Patrons will register with their fingerprints, and the new ID card
will be linked to a computer system that monitors purchases. It will sound an alarm when it detects
suspicious purchasing patterns, barring people from buying the same
goods every day. But [the Food Minister] said the cards would be voluntary, with
incentives such as discounts and entry into raffles for homes and cars.
Oh yes, we totally promise
that using these cards will be voluntary.
The notion of winning a car in the raffle may get a lot of support, because it's almost impossible for ordinary Venezuelans to buy one. Toyota
ended its operations in the country after the government denied it permission to remit payment
for the handful of cars purchased last year. Venezuelans wanting a car must buy second-hand. And wouldn’t you know? The country's current president
Nicolas Maduro signed an edict regulating the price of used cars “in
the government’s latest measure to combat inflation.”
The legislation would
allow the government to set car prices, ensure that used car prices
don’t exceed new car costs and provide licenses to individuals to import
a vehicle using an account in euros or dollars with a state bank,
Maduro said in a national address.
Venezuelans are now trying to compensate for shortages and rationing by buying food from street
vendors. But as might be expected, government bureaucrats
have that loophole covered:
The government ordered Tuesday that
sidewalk vendors may only sell basic foods if they respect price
controls….Foods subject to the government resolution [order] are “rice,
corn flour, wheat flour, pasta, beef, chicken, turkey, lamb, goat and
Also canned sardines, tuna and mackerel; powdered whole
milk, cheese, eggs,
soy milk, edible oils, margarine, legumes, sugar,
mayonnaise, tomato sauce, ground coffee, coffee beans, and salt.
The [order] allows 30 days for sidewalk vendors to
conform, and says that whoever infringes it will
be penalized with the “confiscation of their goods.”
The real mystery here isn't the scarcity but the absence of common
sense by the socialists. Specifically: why hasn’t the socialist government reached the obvious conclusion that forcing producers to sell essentially at their costs absolutely guarantees that supplies of everything so controlled will decrease? It's almost like they're terminally stupid or something.
When something you do produces disastrous results, rational humans analyze the failure and change what they do. It's called a "feedback loop." You would think
the disastrous experience with price controls would lead rational people to stop doing it, but in fact the opposite is
happening: the socialists are doubling down on greater controls, greater distortions of economics.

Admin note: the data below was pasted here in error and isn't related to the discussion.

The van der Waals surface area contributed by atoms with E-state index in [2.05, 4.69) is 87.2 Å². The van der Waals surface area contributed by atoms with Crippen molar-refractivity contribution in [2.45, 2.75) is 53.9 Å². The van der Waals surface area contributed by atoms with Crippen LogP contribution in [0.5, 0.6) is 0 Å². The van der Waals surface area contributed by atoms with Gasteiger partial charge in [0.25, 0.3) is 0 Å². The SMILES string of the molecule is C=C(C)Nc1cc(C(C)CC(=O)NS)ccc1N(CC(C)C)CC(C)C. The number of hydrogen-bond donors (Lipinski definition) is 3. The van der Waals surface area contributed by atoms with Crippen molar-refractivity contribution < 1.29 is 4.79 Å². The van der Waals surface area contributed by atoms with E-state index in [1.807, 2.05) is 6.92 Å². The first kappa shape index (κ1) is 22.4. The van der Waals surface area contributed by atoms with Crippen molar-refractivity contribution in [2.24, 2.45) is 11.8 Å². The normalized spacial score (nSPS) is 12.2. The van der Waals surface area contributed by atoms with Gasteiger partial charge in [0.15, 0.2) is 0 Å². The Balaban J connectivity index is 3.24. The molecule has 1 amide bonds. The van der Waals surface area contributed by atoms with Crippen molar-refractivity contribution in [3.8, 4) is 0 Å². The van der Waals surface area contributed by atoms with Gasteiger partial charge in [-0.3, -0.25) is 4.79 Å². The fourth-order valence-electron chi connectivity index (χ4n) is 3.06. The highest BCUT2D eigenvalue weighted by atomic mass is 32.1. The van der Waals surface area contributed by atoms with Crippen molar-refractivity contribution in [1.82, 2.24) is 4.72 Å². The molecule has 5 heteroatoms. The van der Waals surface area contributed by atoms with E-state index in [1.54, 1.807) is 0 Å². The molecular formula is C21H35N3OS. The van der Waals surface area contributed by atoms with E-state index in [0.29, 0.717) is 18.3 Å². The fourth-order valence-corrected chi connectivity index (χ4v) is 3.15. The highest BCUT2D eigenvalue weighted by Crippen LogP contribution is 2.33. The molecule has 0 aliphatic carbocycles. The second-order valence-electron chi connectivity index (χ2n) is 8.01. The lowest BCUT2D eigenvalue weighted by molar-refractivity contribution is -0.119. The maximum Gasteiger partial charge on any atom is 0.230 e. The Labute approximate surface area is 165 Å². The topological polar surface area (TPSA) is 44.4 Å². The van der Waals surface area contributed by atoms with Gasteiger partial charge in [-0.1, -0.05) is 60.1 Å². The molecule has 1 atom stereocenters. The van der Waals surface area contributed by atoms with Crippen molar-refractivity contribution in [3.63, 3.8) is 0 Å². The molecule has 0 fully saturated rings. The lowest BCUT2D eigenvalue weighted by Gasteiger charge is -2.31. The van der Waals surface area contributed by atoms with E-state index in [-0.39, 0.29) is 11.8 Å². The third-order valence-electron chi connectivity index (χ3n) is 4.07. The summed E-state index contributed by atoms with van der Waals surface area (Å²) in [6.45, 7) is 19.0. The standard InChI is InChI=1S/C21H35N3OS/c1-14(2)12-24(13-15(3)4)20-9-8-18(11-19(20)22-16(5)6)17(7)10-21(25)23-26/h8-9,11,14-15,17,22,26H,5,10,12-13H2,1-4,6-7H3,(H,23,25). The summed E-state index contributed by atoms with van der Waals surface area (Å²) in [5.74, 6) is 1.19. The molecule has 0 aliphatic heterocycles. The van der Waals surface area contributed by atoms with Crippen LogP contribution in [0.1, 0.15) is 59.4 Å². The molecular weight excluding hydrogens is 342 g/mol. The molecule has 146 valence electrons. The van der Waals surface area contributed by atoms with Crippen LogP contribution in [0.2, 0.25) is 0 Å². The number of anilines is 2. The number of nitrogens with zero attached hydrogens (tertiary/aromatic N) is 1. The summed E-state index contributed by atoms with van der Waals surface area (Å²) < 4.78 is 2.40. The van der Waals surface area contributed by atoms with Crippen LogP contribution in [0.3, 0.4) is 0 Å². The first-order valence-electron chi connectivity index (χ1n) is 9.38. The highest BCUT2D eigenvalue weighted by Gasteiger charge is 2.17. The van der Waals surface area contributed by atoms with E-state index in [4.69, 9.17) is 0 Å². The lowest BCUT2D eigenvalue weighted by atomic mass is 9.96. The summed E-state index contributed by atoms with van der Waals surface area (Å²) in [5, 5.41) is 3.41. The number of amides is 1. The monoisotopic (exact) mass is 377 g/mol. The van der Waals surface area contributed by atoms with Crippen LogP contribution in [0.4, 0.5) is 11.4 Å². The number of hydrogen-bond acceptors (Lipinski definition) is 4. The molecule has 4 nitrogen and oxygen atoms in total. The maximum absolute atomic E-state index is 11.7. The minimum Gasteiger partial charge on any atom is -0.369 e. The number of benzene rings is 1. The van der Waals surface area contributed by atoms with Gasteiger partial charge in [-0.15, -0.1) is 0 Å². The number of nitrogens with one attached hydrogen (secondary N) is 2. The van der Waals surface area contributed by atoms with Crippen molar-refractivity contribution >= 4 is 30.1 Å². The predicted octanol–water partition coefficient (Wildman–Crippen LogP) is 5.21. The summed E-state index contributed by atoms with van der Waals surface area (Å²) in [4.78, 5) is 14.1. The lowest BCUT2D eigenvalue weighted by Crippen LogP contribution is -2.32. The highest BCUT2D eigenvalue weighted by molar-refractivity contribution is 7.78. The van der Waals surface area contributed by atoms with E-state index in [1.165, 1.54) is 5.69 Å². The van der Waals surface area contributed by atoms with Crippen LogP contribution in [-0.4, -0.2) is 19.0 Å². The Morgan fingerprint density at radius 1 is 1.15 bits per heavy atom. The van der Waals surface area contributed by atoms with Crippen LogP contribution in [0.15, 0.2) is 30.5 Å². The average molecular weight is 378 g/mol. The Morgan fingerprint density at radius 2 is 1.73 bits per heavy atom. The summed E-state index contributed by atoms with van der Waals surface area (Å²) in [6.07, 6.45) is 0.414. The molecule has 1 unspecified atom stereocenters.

the feedback loop from working for Venezuela's socialist government?
I suggest the main factor is that they believe they'll be in power for the rest of their lives. If they never have to worry about being held accountable or being out of power, why change? And since they totally control all broadcasting and newspapers, no word of the true scope of the disaster reaches most of the public.
Of course the public sees the long lines, and the bare shelves. And stands in line for hours to buy cooking oil or rice or toilet paper. But the newspapers and TV simply echo the government line that the problem is the evil rich, or the CIA or their Colombian neighbors or some other form of foreign interference.
A devotion to government control of the economy isn't unique to Venezuela's leaders, of course: U.S. Democrats and Obama rammed through a total takeover of health insurance, convinced that they knew better than ordinary people what said people needed. Then by a series of presidential decrees Obama has changed the law's provisions, believing this will magically make it work--just as Nicolas Maduro thinks that
fingerprinting Venezuelan supermarket buyers will put food on the
Of course Obama and the Democrats are far
more educated and sophisticated than Venezuela's socialists, and with the help of the Democrat-covering media and an impeachment-proof senate they may yet retain power. But what made them think rejecting freedom of choice and the laws of supply and demand was a good idea in the first place?
One possible answer is that once someone--especially someone with power--buys into a paradigm,
they can only find solutions that are within the paradigm space. Venezuela's socialists keep pushing price controls
because the notion of ending them isn't within the boundaries of their mental
system. The only options any humans actually have are the ones they allow
themselves to consider.
In the case of Venezuela's socialists, they're wedded to price control system and won't consider any other option. To
accept price controls don't work--that in fact they make millions of ordinary people miserable--is to accept they and all their
useless functionaries are failures.
Similarly, U.S. Democratic leaders are psychologically unable to reject the government takeover they voted for--Obamacare--for exactly the same reason.